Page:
For those of you that receive my blog posts automatically, this one may come as a surprise, as you probably assumed that having spent so many months with only under-5’s and sheep for company, I had lost the faculty for writing. But no. I have been on a blog fast.

A blog fast is the direct opposite of a Blogfest. A Blogfest involves hundreds, nay thousands of bloggers, all writing furiously, whereas a blog fast involves just me, not writing anything at all.

It was not intentional. I just had too many things going in my life that I simply could not write about. Things that were either too personal, or too boring, or too grim, or too involved with famous people (no names mentioned but he is the best children’s illustrator ever), or too involved with close family members, or too incriminating of other family members… my family members are now all sitting up straight, spilling hot tea in their laps, going “Who?!” “Me?!”… yes you, I might be talking about you, watch out, and send me a Cadbury’s Flake and some nice pants just to cover your backs.

Speaking of pants…

Léonie has decided she has had enough of nappies and wants to wear pants. The ‘had enough of nappies’ bit is fine, as long as she stays butt naked, as then she remembers to go and sit on the potty for her pee. However, with pants on, the sensation must be very nappy-like, especially when she wears six pairs of pants at the same time, which is her current desire, so she just ends up peeing through six pairs of pants. Today it was warm and sunny so I persuaded her to play outside with nothing on her bottom and she delighted in sitting on the potty in the sunshine. I only tell you this as I just discovered the UK is swamped in snow and ice and I want to make you jealous. Let’s face it, the climate difference is probably the only thing you might feel envious about where my life is concerned, so I’m going to make the most of it.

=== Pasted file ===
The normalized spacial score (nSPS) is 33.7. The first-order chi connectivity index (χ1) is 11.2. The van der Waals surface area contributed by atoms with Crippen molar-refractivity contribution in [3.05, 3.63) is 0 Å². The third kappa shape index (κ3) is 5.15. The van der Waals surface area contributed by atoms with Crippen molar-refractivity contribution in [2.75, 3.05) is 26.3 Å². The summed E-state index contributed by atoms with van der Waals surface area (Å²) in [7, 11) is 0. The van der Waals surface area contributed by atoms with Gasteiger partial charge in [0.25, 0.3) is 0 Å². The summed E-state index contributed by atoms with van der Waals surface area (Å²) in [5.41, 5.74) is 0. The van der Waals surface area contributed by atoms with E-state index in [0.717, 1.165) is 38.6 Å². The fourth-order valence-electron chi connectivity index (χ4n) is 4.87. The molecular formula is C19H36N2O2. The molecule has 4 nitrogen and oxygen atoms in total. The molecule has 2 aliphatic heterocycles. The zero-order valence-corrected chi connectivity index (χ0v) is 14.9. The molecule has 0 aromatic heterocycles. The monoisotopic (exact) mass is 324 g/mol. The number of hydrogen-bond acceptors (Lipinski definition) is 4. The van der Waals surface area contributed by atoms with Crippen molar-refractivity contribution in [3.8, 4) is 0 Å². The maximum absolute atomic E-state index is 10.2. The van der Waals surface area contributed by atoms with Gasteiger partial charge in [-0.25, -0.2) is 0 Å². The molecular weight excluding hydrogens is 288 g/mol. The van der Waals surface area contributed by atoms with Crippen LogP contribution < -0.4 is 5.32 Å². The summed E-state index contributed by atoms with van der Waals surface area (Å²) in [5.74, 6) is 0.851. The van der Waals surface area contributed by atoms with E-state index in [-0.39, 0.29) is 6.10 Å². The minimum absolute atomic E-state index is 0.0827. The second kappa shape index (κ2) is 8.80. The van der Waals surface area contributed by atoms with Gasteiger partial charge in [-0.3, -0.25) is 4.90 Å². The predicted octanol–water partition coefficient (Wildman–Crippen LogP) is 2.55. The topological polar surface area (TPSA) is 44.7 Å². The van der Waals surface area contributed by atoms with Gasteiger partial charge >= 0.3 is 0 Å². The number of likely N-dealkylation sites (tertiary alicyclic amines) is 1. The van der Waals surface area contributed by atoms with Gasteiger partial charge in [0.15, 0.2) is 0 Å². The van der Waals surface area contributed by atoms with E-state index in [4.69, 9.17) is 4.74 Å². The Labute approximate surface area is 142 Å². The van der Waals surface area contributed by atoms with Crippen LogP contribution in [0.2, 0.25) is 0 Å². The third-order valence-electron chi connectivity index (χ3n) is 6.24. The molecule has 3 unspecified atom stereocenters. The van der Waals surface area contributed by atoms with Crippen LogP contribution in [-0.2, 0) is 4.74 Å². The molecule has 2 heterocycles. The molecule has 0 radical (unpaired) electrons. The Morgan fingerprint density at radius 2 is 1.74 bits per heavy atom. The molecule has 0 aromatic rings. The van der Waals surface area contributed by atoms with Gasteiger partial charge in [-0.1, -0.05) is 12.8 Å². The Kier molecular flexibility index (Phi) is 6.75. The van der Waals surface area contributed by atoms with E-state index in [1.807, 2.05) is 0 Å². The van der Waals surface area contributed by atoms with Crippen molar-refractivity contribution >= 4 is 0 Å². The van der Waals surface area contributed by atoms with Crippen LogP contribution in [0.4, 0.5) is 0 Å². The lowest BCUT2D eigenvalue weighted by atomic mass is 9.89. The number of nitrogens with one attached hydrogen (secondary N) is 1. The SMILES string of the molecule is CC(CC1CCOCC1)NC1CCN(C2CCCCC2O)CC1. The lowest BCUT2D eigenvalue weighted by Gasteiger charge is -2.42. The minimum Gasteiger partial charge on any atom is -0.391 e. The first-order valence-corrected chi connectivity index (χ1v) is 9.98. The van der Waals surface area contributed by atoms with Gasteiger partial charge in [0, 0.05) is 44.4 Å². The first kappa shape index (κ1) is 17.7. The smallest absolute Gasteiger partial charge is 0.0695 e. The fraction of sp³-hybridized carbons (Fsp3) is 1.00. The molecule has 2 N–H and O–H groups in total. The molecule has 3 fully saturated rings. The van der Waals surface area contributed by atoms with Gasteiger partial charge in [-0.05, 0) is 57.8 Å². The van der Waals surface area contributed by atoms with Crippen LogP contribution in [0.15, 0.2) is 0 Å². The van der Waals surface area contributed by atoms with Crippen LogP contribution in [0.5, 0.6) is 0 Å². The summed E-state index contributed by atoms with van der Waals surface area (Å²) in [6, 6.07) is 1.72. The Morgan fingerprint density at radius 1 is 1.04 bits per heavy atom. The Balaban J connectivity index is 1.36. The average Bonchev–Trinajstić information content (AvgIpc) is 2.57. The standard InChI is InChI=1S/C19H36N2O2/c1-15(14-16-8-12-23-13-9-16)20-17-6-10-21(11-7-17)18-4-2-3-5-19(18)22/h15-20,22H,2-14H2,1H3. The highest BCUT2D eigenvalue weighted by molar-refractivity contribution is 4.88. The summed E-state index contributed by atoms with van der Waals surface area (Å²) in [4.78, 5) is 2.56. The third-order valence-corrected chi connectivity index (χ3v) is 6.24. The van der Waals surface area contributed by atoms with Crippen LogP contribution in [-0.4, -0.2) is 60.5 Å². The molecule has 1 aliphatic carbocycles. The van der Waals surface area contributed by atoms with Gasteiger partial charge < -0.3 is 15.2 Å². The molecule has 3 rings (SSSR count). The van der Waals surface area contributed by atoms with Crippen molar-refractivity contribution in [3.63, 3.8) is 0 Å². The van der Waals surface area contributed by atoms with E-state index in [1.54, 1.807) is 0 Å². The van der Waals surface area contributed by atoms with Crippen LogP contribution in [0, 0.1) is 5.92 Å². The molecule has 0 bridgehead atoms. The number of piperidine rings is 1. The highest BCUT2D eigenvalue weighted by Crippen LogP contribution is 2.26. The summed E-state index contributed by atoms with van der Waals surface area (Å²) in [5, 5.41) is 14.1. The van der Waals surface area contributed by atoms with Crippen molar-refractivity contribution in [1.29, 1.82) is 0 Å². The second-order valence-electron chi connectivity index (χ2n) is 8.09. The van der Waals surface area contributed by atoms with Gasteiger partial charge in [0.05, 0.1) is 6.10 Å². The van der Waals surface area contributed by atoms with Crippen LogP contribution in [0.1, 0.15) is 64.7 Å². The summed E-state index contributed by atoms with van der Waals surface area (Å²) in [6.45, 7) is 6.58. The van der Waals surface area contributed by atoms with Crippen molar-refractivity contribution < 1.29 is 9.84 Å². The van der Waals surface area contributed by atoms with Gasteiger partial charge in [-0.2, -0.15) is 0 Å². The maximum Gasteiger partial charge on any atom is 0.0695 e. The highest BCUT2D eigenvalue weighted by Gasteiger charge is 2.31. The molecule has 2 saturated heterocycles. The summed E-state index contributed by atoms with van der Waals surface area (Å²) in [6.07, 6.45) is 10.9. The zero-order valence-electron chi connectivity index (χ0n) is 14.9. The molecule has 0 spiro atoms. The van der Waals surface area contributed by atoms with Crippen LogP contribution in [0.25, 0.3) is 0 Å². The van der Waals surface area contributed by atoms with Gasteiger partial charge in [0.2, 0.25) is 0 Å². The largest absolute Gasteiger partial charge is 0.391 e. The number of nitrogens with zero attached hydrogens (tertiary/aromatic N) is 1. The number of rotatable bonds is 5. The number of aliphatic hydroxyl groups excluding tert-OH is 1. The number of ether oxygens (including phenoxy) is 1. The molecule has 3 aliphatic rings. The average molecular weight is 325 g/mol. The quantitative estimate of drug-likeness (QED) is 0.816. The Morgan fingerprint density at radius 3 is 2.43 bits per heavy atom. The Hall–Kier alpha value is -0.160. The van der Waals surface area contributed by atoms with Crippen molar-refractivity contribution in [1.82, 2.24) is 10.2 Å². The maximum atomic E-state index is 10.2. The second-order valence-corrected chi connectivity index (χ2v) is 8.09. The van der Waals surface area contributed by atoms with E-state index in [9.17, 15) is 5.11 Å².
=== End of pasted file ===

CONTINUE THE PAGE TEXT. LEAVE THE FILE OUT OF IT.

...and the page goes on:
More on the theme of undergarments… (me? trying desperately to find a through line for this blog post? never). We watched Mary Poppins yesterday and this morning Tommy was singing “Let’s go fly a kite” at the top of his voice. Here is his version of the song:

Let’s go fly a kite
Up up, in the sky!
Let’s go fly a kite and send it boring,
Up through the underwear
Up where the air is air,
Oh, let’s go fly a kite!

Cowgirl and her faithful potty.

Cowgirl and her faithful potty.


Six pairs of pants. Layering is in.

All that just to say, I’ve finished my blog fast and am now crossing my fingers to make it to a Blogfest.

Big Bushes, Full Bushes.

I am livid. Livid at the utter stupidity of what has just happened to my parents’ home back in the UK.

I shall just copy’n’stick into this post the letter I sent to their council yesterday, as it says it all.

If anyone has any experience of a similar sort of idiocy, please let me know what you did about it…

Dear Sir, Madam,

I am writing to you concerning the degradation of what used to be a pretty hedge on one of the most sought after streets in Newport Pagnell; Chicheley Street.
The hedge belongs to my mother and step-father, Helen and Malcolm Bullett, who live at n° 16 Chicheley Street. They planted it 30 years ago, as a greener, more beautiful alternative to putting up a fence, albeit a more expensive one. For 30 years they have given the hedge the care and attention it requires to keep it healthy and trimmed.
However, on the 20th of December, Mr Bullett received a letter